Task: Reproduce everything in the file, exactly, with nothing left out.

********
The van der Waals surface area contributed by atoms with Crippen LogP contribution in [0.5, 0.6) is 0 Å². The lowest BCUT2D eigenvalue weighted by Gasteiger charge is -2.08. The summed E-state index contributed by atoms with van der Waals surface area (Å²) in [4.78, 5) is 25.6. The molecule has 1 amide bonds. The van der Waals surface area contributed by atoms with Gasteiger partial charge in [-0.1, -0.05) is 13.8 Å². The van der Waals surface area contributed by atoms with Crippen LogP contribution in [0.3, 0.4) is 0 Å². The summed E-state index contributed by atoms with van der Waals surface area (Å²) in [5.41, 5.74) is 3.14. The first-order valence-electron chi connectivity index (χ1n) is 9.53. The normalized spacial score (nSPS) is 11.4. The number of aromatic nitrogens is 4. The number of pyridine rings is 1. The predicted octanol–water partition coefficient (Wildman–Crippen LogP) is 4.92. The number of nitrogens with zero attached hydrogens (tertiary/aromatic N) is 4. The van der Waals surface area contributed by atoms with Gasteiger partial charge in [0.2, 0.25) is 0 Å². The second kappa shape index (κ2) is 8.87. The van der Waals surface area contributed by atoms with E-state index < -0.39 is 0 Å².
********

The van der Waals surface area contributed by atoms with Crippen LogP contribution in [0.5, 0.6) is 0 Å². The lowest BCUT2D eigenvalue weighted by Gasteiger charge is -2.08. The summed E-state index contributed by atoms with van der Waals surface area (Å²) in [4.78, 5) is 25.6. The molecule has 1 amide bonds. The van der Waals surface area contributed by atoms with Gasteiger partial charge in [-0.1, -0.05) is 13.8 Å². The van der Waals surface area contributed by atoms with Crippen LogP contribution in [0.3, 0.4) is 0 Å². The summed E-state index contributed by atoms with van der Waals surface area (Å²) in [5.41, 5.74) is 3.14. The first-order valence-electron chi connectivity index (χ1n) is 9.53. The normalized spacial score (nSPS) is 11.4. The number of aromatic nitrogens is 4. The number of pyridine rings is 1. The predicted octanol–water partition coefficient (Wildman–Crippen LogP) is 4.92. The number of nitrogens with zero attached hydrogens (tertiary/aromatic N) is 4. The van der Waals surface area contributed by atoms with Gasteiger partial charge in [0.2, 0.25) is 0 Å². The second kappa shape index (κ2) is 8.87. The van der Waals surface area contributed by atoms with E-state index < -0.39 is 0 Å².